Great to get back on the road again in our Tacoma pickup truck. As we approach an intersection of routes, I ask Marilynn, “Which way should I go?” She shrugs. “I don’t know.”
We have googled so many campgrounds, forests, and parks that the infinite number of places to go in the Montana woods and mountains overwhelm us. “Just keep driving north,” she says. “We’ll find something.”
About two hours later, we settle into a cool campsite in the woods, across the road from Georgetown Lake which is nestled below the Pintler Mountains somewhere near the town of Anaconda. Again, my National Parks Senior Pass/Access card gives us half-price at Lodgepole campground. We book three nights for twenty-four dollars. The woods be the place to be.
No doubt that we sleep better in the back of the truck in the woods than in any motel. Motel stays are weird in this complicated pandemic world. If you continue reading, you will hear a weird motel story.
After a morning walk to the top of the hill behind our camp, we take a short scenic drive to the town of Philipsburg to purchase fishing licenses.
This historic mining town was going ghost, before renovations turned it into a charming tourist destination. We have a brewery beer that only serves outdoors. Luckily, the laundromat still sells six minutes of a shower for five dollars. Good to know.
Back at Georgetown Lake, we fish and do not catch. Here we go again, eating beans and weenies and corn on the cob for dinner, which of course must be cooked over the fire.
Oh no, another day of fishing and not catching. While hanging out in the cool woods surrounded by mountains is nice, eating fresh caught fish would make it even better.
Upon our return to camp, Rich from the next campsite over asks how we did. He feels bad that we have had such poor luck. He says if we join him and his wife Elisabeth on their boat for some fly fishing this evening, that we will be rewarded with fresh fish for dinner. Although we are dog tired and sick of fishing, how could we refuse?
Several hours of fly fishing, lake tour, and enjoyable conversation result in no catch, but made some nice friends. Good thing we have sardines, mustard, and bread!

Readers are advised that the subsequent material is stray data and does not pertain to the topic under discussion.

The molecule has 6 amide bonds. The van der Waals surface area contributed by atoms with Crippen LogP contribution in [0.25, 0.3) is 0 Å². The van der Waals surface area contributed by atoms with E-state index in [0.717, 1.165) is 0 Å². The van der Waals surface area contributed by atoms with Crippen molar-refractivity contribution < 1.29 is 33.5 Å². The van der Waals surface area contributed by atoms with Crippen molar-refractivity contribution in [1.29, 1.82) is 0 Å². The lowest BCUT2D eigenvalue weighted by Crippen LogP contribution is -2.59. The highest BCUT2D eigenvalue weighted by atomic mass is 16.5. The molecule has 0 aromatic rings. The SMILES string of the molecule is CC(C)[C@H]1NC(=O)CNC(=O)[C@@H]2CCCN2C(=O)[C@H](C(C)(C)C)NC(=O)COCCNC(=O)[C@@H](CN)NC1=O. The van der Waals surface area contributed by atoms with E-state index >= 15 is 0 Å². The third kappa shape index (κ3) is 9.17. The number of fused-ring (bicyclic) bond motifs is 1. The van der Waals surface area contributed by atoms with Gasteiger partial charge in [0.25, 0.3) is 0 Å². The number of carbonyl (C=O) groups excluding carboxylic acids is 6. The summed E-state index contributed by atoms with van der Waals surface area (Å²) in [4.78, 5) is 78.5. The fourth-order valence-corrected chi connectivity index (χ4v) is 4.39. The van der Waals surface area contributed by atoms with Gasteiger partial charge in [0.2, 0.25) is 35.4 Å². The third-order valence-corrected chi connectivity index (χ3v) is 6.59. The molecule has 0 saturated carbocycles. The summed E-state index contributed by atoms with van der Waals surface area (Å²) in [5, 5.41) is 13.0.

Rich and Elisabeth join us around the fire for sandwiches and watch a bull moose walk right past our camp. Click on the link below for a short video of the bull moose:
Time to take a break from fishing and explore Storm Lake.
We can only get so far on the rough road in my four-wheel drive, and then hike the rest of the way up to this peaceful, remote, glacial lake.
The Storm Lake Loop in the Anaconda-Pintler Wilderness area rewards us with clear mountain views and fields of wildflowers in bloom.
Not quite ready to give up on the fish, we extend our stay at the campsite for a few more days. However, it is time for a shower. We are not the only ones who feel this way. Many very dirty, coughing, smelly others feel the same way and they are lined up to use the one working shower with hot water at the laundromat. We got in and out of that nasty shower in under six minutes, but not before I drop my toothbrush onto the muddy floor.
The fire roars back at camp. Fallen trees make for endless, free firewood. But the time has come to move on. Next stop, the Economy Inn in Missoula. Here is the weird motel story:
Masks are mandated to wear indoors in public places in Montana. They have exceptionally low infection numbers and want to keep it that way. Whenever we tell people that we are from Phoenix, they back up a few steps. So, we try to enter our assigned room, but a worker will not let us because of a dripping ceiling. Okay, we enter our re-assigned room directly above this one, and of course need to use the bathroom after being on the road, but cannot as the toilet is clogged full to the rim. I understand why the floor below has a leaky ceiling. The same worker comes up and plunges the toilet back to freedom.
Meanwhile, in the parking lot below, police are taking two transient, filthy, young inebriated men out of their tent into custody. As we eat pizza, a different hotel worker walks right into our room with a Swiffer mop. He freaks out when he sees us and apologizes. “So sorry, I’m just under orders to do lots of extra cleaning and didn’t know anybody was in here.” Guess he missed the “Do not disturb” sign. We do not have a good first impression of this motel.
While Marilynn does laundry the next day, I decide to undertake a bit of long overdue “manscaping”. The bathroom door opens while I am standing in a rather compromising, private position, and of course I think it is Marilynn, until I lock eyes with a middle eastern man wearing a mask. He screams and runs out of the room. I throw on a pair of shorts and bolt down the hallway, just to find out if this guy works here for sure. He does, and he apologizes a million times. He is more freaked than I. Has he not seen a very hairy man before? When we check-out the next morning, guess who is working the front desk? I should show him how less hairy I am now. Motels are weird these days.
Cannot get back into the woods quick enough! It be the place to be. We sleep better there.
Thank you, Abundant Universe!